On Mon, Mar 28, 2011 at 18:20, MZMcBride <z(a)mzmcbride.com> wrote:
Going along with this
theory that we've brought in a majority of the people who are willing to
work on these free projects already, perhaps the focus should shift to
making their lives easier? And maybe from there, the pool of those willing
to get involved might grow a bit.
It's been a regular theme since I joined in 2004 that people have
minimized the contribution of established editors. We highlight
research emphasizing the percentage of edits made by anons; or studies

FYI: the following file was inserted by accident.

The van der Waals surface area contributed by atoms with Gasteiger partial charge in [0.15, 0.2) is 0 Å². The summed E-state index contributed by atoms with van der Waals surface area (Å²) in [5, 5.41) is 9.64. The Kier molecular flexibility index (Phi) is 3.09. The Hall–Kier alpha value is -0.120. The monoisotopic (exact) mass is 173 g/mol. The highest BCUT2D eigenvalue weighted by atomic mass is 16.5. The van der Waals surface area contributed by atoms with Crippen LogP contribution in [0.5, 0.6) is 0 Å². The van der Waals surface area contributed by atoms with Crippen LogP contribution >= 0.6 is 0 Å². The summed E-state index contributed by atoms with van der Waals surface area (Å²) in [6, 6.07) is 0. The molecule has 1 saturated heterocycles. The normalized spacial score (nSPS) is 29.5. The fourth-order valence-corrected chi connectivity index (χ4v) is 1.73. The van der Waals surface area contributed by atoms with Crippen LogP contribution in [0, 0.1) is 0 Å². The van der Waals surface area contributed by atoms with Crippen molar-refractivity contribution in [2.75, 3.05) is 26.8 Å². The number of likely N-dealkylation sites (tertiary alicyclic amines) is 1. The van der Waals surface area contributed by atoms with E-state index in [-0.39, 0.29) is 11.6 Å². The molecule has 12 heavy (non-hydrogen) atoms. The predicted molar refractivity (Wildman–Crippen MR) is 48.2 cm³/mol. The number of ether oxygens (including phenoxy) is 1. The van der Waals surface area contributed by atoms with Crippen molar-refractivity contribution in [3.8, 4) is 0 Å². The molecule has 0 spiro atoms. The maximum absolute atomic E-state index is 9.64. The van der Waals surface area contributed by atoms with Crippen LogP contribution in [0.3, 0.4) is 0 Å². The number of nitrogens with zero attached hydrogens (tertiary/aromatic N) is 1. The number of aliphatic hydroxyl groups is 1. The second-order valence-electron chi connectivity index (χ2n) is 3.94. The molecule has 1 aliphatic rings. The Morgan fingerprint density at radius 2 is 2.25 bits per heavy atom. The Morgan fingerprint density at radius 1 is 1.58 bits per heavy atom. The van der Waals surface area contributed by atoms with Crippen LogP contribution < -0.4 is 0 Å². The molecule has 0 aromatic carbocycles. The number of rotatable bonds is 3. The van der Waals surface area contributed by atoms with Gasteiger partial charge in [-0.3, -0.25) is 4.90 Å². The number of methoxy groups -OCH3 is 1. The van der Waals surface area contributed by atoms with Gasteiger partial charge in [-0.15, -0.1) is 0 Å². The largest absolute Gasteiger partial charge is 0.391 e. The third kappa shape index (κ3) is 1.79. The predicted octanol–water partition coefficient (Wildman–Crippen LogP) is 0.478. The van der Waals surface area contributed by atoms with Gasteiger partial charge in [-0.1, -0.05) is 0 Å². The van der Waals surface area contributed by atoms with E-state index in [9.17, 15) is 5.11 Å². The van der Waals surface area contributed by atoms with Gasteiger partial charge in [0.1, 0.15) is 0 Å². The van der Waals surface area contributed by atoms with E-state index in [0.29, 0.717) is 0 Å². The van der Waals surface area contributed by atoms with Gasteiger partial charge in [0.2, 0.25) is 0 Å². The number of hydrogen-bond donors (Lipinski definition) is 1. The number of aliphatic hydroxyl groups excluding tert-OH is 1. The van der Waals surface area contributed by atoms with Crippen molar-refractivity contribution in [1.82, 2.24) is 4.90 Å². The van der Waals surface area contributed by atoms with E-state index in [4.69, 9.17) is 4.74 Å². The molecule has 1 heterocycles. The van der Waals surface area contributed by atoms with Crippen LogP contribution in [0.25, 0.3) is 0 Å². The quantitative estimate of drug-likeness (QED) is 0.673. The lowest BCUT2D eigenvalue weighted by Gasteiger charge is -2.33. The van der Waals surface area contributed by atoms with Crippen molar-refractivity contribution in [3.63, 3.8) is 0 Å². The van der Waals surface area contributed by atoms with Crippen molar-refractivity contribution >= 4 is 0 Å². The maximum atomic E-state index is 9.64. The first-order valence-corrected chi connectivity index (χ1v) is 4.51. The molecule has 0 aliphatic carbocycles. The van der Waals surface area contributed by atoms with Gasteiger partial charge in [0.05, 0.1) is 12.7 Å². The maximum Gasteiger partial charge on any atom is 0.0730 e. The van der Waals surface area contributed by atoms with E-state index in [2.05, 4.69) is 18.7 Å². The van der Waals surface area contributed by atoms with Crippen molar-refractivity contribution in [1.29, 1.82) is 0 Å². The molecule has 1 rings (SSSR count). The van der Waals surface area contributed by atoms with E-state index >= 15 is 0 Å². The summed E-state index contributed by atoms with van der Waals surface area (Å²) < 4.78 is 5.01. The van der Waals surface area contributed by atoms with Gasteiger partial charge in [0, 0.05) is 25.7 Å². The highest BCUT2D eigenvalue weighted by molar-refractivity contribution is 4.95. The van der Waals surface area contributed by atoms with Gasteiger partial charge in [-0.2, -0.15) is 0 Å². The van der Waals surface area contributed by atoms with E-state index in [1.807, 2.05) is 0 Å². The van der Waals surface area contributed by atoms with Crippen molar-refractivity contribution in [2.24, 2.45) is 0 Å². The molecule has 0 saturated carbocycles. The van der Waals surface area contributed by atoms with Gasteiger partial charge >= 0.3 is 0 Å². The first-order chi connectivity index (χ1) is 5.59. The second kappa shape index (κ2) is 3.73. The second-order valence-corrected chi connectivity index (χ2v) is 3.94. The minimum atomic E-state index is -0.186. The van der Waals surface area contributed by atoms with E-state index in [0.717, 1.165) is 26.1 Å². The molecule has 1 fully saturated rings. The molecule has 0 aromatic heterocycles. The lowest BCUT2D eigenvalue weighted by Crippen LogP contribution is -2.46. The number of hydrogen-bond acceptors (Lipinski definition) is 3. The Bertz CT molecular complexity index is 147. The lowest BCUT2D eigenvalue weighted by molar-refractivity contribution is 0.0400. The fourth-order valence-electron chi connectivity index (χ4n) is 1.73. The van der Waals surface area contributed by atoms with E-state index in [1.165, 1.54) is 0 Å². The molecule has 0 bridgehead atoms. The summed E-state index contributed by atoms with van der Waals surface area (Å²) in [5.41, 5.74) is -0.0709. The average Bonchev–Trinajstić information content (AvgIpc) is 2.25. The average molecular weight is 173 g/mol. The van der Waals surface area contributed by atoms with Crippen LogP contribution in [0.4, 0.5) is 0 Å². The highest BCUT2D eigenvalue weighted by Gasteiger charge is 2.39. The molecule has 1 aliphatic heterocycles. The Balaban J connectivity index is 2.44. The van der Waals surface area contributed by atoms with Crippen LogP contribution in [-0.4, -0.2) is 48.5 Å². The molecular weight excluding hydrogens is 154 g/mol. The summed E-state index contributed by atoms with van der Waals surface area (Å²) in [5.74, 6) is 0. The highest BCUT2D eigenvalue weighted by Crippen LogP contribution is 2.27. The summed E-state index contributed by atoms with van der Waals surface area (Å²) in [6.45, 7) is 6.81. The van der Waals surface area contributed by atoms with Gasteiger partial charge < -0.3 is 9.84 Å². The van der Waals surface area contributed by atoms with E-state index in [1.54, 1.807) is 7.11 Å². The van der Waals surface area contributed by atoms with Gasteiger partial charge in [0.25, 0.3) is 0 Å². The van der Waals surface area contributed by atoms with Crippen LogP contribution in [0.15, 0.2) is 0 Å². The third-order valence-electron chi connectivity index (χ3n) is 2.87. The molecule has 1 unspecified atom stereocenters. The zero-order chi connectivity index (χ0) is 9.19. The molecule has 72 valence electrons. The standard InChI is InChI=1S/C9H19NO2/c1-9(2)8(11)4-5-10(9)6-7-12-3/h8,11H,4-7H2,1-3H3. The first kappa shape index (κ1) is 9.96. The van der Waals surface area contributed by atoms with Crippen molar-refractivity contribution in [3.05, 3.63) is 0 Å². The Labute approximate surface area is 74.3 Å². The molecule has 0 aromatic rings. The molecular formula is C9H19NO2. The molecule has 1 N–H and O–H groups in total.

showing the real problem is that newbies don't stay long. And we
emphasize an ideology that ignores creativity and talent by saying it
doesn't matter who writes articles -- which amounts to saying that
people don't matter as individuals. All are replaceable.
But I believe that when the history of Wikipedia is eventually
written, we'll be astonished by the very small number of people who
created, wrote and maintained this project. And every time one of
those people leaves, real damage is inflicted on Wikipedia's future.
I wish the Foundation would focus on nurturing those people. The
difference that would make would be truly amazing.